In addition to a teepee, the somewhat larger Indians naturally also need a bow and arrow. In this article I describe how to build a bow and arrow quickly and easily from materials available in our nature.
The hazelnut bow
We build the bow from a branch of a hazelnut bush. Hazelnut is particularly suitable, since one usually finds long straight branches with such, which are well suitable for a bow. In addition, fresh hazelnut branches are very flexible despite high stability.
What you need for the bow
- Branch from hazelnut bush
- Rice strong string z.B. parcel string*
- small saw
*Amazon Affiliate Link
Find a suitable hazelnut bush
First you have to look for a suitable hazelnut bush, from which you may also saw off a branch. If you don’t have hazelnut bushes in your garden, you can often find them at the edge of the forest or in small wooded areas near bodies of water.
Once you have found a shrub, you choose a suitable branch. This should be as straight as possible and have a diameter of about 20 to 25 mm (a little thicker than a thumb). The larger the bow should be, the thicker the branch must be here. Our bows have a length of about 100 cm. Since the branches are usually quite long, you can also build 2 bows from a single branch.
How to make a bow from hazelnut
Once you have decided on a branch and cut it with a small saw, you should remove all leaves and small branches. Now you can saw it to the desired length (here about 1m). Then a notch is sawn into the branch at the top and bottom (about 3-5 cm from the end).
Then you take the parcel string and cut it about 10cm longer than the ground. Now you tie them tightly into the notch on the thicker side of the branch. At the other end we make a loop that just fits over the branch.
Now the bow must be stretched. Just press the branch so hard on the ground that it bends so far together, so that you get the loop over the branch. You can also see this in the short video.
Ready is the Bow – was not so difficult, or?
The arrows from reed
The arrows we make from reeds. Dry reed is particularly suitable due to its lightness and therefore good flight characteristics. In addition, the arrows are relatively harmless.
What you need for the arrows
- Dry reed
- Possibly. small drill or screwdriver
Where to find suitable reed for the arrows
Reeds can be found everywhere near water (rivers, streams and lakes). It is important that this is as withered, dry and stable as possible. This is best found in the spring before the new green young reed grows up. Older, withered reed can also be found all year round at the water’s edge. With older reed, however, you must make sure that it is not soft or rotten. When you have found a reed, choose the straightest possible tubes and cut them with a knife at the bottom. When cutting and transporting the reeds, be careful not to crush them or break the tubes.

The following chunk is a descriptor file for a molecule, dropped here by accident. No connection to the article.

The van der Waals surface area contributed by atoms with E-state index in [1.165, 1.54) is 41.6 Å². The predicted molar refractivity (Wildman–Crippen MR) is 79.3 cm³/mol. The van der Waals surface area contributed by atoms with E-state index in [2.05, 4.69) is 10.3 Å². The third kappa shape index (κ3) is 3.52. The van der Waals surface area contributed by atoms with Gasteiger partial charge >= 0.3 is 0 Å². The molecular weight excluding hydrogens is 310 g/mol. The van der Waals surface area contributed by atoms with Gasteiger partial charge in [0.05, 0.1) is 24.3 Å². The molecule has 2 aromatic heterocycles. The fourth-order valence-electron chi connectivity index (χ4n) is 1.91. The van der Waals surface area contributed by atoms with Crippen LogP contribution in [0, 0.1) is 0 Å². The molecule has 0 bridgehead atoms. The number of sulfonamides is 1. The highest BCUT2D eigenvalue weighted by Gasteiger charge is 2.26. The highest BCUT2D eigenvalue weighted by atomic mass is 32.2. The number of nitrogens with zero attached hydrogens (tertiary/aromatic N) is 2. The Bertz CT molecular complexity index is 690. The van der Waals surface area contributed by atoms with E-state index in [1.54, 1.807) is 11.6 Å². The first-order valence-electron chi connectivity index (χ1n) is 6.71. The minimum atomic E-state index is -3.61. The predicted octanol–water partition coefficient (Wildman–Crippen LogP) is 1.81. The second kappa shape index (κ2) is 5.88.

Build arrows from reeds
First remove from the reed all loose, withered leaves, so that only the inner tube of the reed remains. Now you cut off a straight piece of about 60 to 80 cm. Here you should cut the reed so that both at the upper, as well as at the lower end, a stable ring is located.
Cut a small notch on the thicker side of the branch. On the thinner side you stick a piece of a bottle cork, which you have best pre-drilled – from a cork you get 2 to 3 rings for an arrow. Due to the weighted arrowhead the arrow keeps its direction and is not blown away by the wind. The arrows can either be pierced completely or the tip can be left blunt by only pre-drilling about half of the cork and putting it on the arrow.
Alternatively, you can use a small piece of a fresh elder branch. These are soft in the middle and can therefore easily be put on the arrows. As a child, I used to weight the arrows with it. However, it is now discouraged, because the bark of the elder is slightly poisonous.
Ready is the Arrow.
Shooting bows and arrows
Finished bows and arrows
Now, before you try out the bow, find a large open area where you can be sure that you will not endanger people or animals or damage any objects. Children I would only from approx. 8 years of age and only let him shoot with such a bow under supervision.
Are you sure that all this is taken into account: Hold the bow in the middle with your left hand, put on the arrow, pull back and let the arrow whiz through the air.
In the beginning, from my point of view, it is the most fun to simply shoot the bow as far as possible on an open area. 20 to meters should be easily doable with such a bow.
Once you have familiarized yourself with the ground, you can of course set up a target or tin cans. With a little practice and with very straight arrows, you can hit a canned shot even from 10 meters.
Shelf life and storage
Bows made of hazelnut as well as arrows made of reed are unfortunately not eternally durable.
The bow works best when it has been cut as fresh from the bush as possible. After a few weeks or. months it dries out and breaks. By cool, dark storage, one can extend the life span somewhat. In addition, the bows dry out much faster when they are carved. So I would recommend to leave the bark as completely as possible on the bow and not to treat the bow further.
The arrows on the other hand, break very quickly and you have to be careful not to trample on them. With extensive use, a point can also break once or the arrow splits when stretched too tightly over the tendon. Therefore, it is best to prepare several arrows at once. Moreover, they must be stored in a dry place, otherwise they may rot.